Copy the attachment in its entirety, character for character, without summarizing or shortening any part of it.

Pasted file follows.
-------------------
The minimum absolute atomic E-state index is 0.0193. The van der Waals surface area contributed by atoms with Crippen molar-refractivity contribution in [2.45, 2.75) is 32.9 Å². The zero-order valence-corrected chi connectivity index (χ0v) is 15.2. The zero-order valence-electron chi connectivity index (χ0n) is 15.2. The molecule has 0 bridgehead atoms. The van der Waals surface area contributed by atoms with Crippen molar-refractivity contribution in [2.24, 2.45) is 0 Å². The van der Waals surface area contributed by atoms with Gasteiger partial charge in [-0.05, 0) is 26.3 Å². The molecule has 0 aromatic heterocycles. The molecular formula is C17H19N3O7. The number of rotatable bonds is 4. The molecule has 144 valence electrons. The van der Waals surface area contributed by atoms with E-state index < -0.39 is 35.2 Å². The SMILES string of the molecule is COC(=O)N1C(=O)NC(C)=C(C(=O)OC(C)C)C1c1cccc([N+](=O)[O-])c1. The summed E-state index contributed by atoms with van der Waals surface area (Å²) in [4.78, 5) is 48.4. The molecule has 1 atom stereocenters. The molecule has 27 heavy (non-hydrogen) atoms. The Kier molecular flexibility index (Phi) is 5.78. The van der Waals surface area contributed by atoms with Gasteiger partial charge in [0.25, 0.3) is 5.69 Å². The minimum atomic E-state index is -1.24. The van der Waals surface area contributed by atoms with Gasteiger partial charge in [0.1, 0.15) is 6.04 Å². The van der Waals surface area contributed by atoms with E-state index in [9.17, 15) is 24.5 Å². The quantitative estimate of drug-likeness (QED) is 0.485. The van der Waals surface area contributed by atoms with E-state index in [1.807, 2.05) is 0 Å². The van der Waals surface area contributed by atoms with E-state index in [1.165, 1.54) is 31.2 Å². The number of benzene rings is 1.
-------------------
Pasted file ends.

The minimum absolute atomic E-state index is 0.0193. The van der Waals surface area contributed by atoms with Crippen molar-refractivity contribution in [2.45, 2.75) is 32.9 Å². The zero-order valence-corrected chi connectivity index (χ0v) is 15.2. The zero-order valence-electron chi connectivity index (χ0n) is 15.2. The molecule has 0 bridgehead atoms. The van der Waals surface area contributed by atoms with Crippen molar-refractivity contribution in [2.24, 2.45) is 0 Å². The van der Waals surface area contributed by atoms with Gasteiger partial charge in [-0.05, 0) is 26.3 Å². The molecule has 0 aromatic heterocycles. The molecular formula is C17H19N3O7. The number of rotatable bonds is 4. The molecule has 144 valence electrons. The van der Waals surface area contributed by atoms with E-state index < -0.39 is 35.2 Å². The SMILES string of the molecule is COC(=O)N1C(=O)NC(C)=C(C(=O)OC(C)C)C1c1cccc([N+](=O)[O-])c1. The summed E-state index contributed by atoms with van der Waals surface area (Å²) in [4.78, 5) is 48.4. The molecule has 1 atom stereocenters. The molecule has 27 heavy (non-hydrogen) atoms. The Kier molecular flexibility index (Phi) is 5.78. The van der Waals surface area contributed by atoms with Gasteiger partial charge in [0.25, 0.3) is 5.69 Å². The minimum atomic E-state index is -1.24. The van der Waals surface area contributed by atoms with Gasteiger partial charge in [0.1, 0.15) is 6.04 Å². The van der Waals surface area contributed by atoms with E-state index in [9.17, 15) is 24.5 Å². The quantitative estimate of drug-likeness (QED) is 0.485. The van der Waals surface area contributed by atoms with E-state index in [1.807, 2.05) is 0 Å². The van der Waals surface area contributed by atoms with E-state index in [1.165, 1.54) is 31.2 Å². The number of benzene rings is 1.